SOURCE PHOTO INDEX (WITH COMMENTARY)
Caustic Logic/The Frustrating Fraud
Last Updated 6/25/07
Skeptics often ask me about the sources of my photo evidence; Why are there no photos or videos of the plane? Why so few pictures of the impact or the building damage? Why so few of THOSE don't catch the impact hole before the section collapsed? Why so few close-ups in general? Why no photos of plane parts, inside or outside the Pentagon? There are many questions, and as many answers, which I'll tackle one section at a time.
I have seen no good reason to suspect fakery in any of these pieces of evidence, and certainly have no problem passing on where I got the photos and who has vouched for their validity. So here is a partial working list of some of the shots I've used, at full size, with links and info. I will catalog all the relevant shots sooner or later, these are just the first.
Pre-Collapse Damage Photos: September 11, 9:37-9:57 am
(right click, open in new window for full size view.)
Ninteen minutes after the 9:37:45 crash of the Boeing 757, the impacted segment collapsed. Thus after 9:57, the area was effectively closed off to most photographers, who were pushed back to a distance as authorities took control of what they felt was a dangerous scene. This is an important clue to why the earliest photos taken, from impact to collapse, are in fact the best evidence of a 757 impact. As we are pushed farther from the actual evidence, the room for mystery grows. Step one in the propogation of the Fraud.
Daryl Donley. Downed lamp post.Taken just about 9:38 am. This photo clearly shows the initial explosion of the impact. The often-argued case that this flash is indicative of explosives instead of/in addition to jet fuel, is something I haven't studied and I have no specific opinion on yet. Source: Library of Congress Prints and Photohraphs Division. (slightly brightened)
Daryl Donley. Eclipsed Sun. One of the less seen photos of the attack, detailing the "intact columns" to the right (south) of main impact, likely entry point for the right engine and wing root. Source: Library of Congress Prints and Photohraphs Division. (slightly brightened)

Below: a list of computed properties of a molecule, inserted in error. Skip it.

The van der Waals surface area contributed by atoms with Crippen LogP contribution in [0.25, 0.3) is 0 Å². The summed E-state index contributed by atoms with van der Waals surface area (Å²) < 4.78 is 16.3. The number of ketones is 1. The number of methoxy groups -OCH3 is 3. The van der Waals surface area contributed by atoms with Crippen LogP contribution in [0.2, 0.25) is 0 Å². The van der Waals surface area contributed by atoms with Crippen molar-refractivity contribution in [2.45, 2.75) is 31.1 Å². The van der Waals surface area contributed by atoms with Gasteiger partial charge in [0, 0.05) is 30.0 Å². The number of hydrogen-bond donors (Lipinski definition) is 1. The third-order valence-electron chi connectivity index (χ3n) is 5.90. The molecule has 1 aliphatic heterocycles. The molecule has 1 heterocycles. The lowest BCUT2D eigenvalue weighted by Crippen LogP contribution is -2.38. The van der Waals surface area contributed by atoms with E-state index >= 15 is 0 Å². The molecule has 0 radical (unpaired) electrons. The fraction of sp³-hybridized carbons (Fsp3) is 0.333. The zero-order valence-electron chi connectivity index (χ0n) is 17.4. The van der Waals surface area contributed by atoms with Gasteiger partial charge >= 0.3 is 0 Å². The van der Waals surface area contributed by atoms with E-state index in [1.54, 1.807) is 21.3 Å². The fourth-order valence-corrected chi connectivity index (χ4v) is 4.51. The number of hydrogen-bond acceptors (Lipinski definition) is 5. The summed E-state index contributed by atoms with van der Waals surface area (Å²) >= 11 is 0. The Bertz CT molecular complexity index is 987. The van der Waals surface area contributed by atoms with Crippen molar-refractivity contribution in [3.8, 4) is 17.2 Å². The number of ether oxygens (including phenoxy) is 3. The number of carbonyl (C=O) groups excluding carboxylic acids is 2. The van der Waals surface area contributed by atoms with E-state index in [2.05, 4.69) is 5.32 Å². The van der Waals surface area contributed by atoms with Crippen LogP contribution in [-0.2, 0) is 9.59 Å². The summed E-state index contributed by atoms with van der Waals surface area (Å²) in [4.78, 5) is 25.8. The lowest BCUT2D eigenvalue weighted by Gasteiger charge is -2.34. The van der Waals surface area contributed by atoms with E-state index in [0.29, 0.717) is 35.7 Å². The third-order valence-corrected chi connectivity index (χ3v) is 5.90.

Cpl. Jason Ingersoll, USMC. Taken before 9:57 am. Source: US Department of Defense.
Cpl. Jason Ingersoll, USMC. Source: 911research.wtc7.net
Cpl. Jason Ingersoll, USMC. Source: Defend America.mil
Cpl. Jason Ingersoll, USMC. Source: Around. Attributed to him via its similarity to the above shot. I'm pretty sure it's yet another Ingersol classic. We are indebted greatly to this man. For goood or ill. This is the one most widely used to argue for an intact column at line 14 on the second floor.
Will Morris. Associated Press. Source: Washington Post. Flaming car, remmoved wall and columns on first floor, north side on the impact zone. Note on second floor, facade removed but windows intact, and then a section of wall completely gone. This is about the center of the impact area.
Debris Photos outside the buildingMark Faram, senior writer with Navy Times newspaper. Taken "within fifteen minutes of the explosion," apparently just before 9:57. Source: Geoff Metcalf. geoffmetcalf.com
Debris inside (or from inside) the building: September 11-14
Many of the photos below are from a 2002 article by Sarah Roberts posted at Rense.com
As she explained her reasoning, "since most of the plane reportedly entered the building, we should also look for images of debris inside the building." Among the reasons for a dearth of such images: "Most other photos remain in the private hands of investigators, rescue workers, and others who were inside the building. Many images are officially classified." But where the veil of secrecy and the diffusion of evidence were overcome, we see again strong evidence of a Boeing 757 having hit the building.
Anonymous. Apparent landing gear strut, apparently found in Ring C near the punch-out hole. Source: Sarah Roberts.
Anonymous. A large sheet of burned metal, possibly fuselage, against a bowed column. Source: Sarah Roberts.
Jocelyn Augustino, FEMA photographer. Cropped from an original huge photo famous for the apparent engine rotor on the left. The piles of debris at both left and right are of additional possible interest.
Virginia Task Force 1 (VATF-1) photo. Apparent engine part, possibly combustion chamber housing. The scale is not entirely clear, and opinions still seem ti differ as to whether it's from the RB-211 engines from a 757. Source: Sarah Roberts.
Virginia Task Force 1 (VATF-1) photo. A round rim (bottom right): another engine part? Source: Sarah Roberts.